With Olympics in full swing, we’re awarding some medals to our own animal all-stars, some of the best athletes at Woodland Park Zoo.
Penguin porpoising with purpose. Photo by Dennis Dow/Woodland Park Zoo.
Gold medal: Humboldt penguin
Humboldt penguins may seem awkward on land, but in the water they truly fly, getting up to speeds of 17 mph and bursting into glorious dives known as porpoising, where they leap out of the water to catch a breath and dive back in again without losing speed.
Doing the backstroke. Photo by Ryan Hawk/Woodland Park Zoo.
Silver medal: River otter
Otters have a killer backstroke, though their form might differ from our own. Plus, their propensity to create whirlwinds that kick up bottom-feeding fish may throw off the competition.
Hippo submerging. Photo by Mat Hayward/Woodland Park Zoo.
Bronze medal: Hippo
Hippos get up to about 5 mph underwater, but it’s their breath control—hippos close their nostrils when they submerge into water, holding their breath for up to 5 minutes—that gives them a competitive advantage.
Siamang hangs around. Photo by Dennis Dow/Woodland Park Zoo
Gold medal: Siamang
Siamangs have an anatomical advantage for swinging through tree tops, nature’s uneven bars. Their arms are longer than their legs and their long fingers act as perfect hooks for swinging hand over hand from branch to branch, tree to tree.
A treeshrew sticks the landing. Photo by Dennis Dow/Woodland Park Zoo.
Silver medal: Treeshrew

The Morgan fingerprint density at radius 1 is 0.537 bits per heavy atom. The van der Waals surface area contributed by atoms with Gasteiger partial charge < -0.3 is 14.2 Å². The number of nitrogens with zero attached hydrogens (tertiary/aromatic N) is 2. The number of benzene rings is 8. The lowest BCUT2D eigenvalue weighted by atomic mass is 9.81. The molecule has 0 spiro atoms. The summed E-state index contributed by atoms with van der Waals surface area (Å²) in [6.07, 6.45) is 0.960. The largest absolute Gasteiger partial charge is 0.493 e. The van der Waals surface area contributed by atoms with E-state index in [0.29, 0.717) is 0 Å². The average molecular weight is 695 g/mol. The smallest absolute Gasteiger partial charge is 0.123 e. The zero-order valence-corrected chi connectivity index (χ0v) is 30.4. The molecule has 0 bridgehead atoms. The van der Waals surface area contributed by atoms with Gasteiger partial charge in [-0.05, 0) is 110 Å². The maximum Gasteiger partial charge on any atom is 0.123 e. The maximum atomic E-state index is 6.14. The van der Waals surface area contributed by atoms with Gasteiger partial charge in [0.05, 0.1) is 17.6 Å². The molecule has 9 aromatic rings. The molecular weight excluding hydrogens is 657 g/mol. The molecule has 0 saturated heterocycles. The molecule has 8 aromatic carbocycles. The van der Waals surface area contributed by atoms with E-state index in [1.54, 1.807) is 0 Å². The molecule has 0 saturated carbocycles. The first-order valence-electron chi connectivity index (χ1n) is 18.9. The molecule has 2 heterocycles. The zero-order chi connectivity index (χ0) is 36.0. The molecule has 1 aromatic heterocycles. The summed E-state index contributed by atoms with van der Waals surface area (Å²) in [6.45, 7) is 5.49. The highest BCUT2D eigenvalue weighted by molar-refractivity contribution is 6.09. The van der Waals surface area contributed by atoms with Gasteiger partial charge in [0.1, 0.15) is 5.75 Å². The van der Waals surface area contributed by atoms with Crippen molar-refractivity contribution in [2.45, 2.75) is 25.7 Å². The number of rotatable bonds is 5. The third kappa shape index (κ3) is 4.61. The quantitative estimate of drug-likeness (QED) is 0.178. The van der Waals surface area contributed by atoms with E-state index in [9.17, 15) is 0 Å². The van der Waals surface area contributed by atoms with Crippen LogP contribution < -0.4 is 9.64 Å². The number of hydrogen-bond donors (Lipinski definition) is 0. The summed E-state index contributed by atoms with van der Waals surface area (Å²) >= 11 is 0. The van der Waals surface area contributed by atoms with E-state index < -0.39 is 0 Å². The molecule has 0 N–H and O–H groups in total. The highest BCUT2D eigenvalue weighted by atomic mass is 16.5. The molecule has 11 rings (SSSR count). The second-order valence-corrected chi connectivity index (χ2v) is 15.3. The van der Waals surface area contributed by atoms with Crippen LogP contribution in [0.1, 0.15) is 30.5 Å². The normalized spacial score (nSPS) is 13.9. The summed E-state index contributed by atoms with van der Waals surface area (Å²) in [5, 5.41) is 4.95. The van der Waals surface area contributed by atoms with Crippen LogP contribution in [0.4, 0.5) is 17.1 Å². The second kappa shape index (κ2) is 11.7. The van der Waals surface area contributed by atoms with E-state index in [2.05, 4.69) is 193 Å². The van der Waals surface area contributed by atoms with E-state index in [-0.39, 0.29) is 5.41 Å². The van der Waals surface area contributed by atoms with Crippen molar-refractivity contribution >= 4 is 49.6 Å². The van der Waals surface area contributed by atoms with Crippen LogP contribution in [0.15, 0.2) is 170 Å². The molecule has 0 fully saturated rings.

Small but mighty, treeshrews would excel at floor exercises given the incredible leaps and flips we’ve seen them do across their exhibit.
An orangutan grips branches with her hands and feet. Photo by Dennis Conner/Woodland Park Zoo.
Bronze medal: Orangutan
Orangutans win bronze for being incredibly agile, despite their large size (their arms measure 7 feet across when stretched out to the sides!). They get extra points for being able to grab onto bars and rings with either their hands or their feet.
Adia runs after her toy. Photo by Dennis Dow/Woodland Park Zoo.
Gold medal: Lion
Fierce predators, lions can get up to speeds of 50 mph but cannot sustain that speed for long, so they are better in sprints than long distance.
Galloping gazelle’s on the zoo’s African Savanna. Photo by Dennis Dow/Woodland Park Zoo.
Silver medal: Grant’s gazelle
These gazelles clock in around 45-50 mph, which is useful when fleeing from predators.
A displaying ostrich shows its powerful legs. Photo by Dennis Dow/Woodland Park Zoo.
Bronze medal: Ostrich
Ostrich can clock in at more than 40 mph, giving them the fastest land speed of any bird.
Rico is clearly a Sounders fan. Photo by Ryan Hawk/Woodland Park Zoo
Gold medal: Rico the Sicilian miniature donkey
Rico’s recipe for soccer domination? Skill + style. Check out the scarf.
Kickin’ it with the wolves. Photo by Sarah Lovrien/Woodland Park Zoo
Silver medal: Wolf
This gray wolf understands the importance of clean footwork, and that there’s no “I” in “team” or “wolf pack” for that matter.
The soccer ball is no match for a grizzly. Photo by Ryan Hawk/Woodland Park Zoo
Bronze medal: Grizzly
When the bears heard they could use any body part but hands or arms to play, they got creative.
Congratulations to all the winners!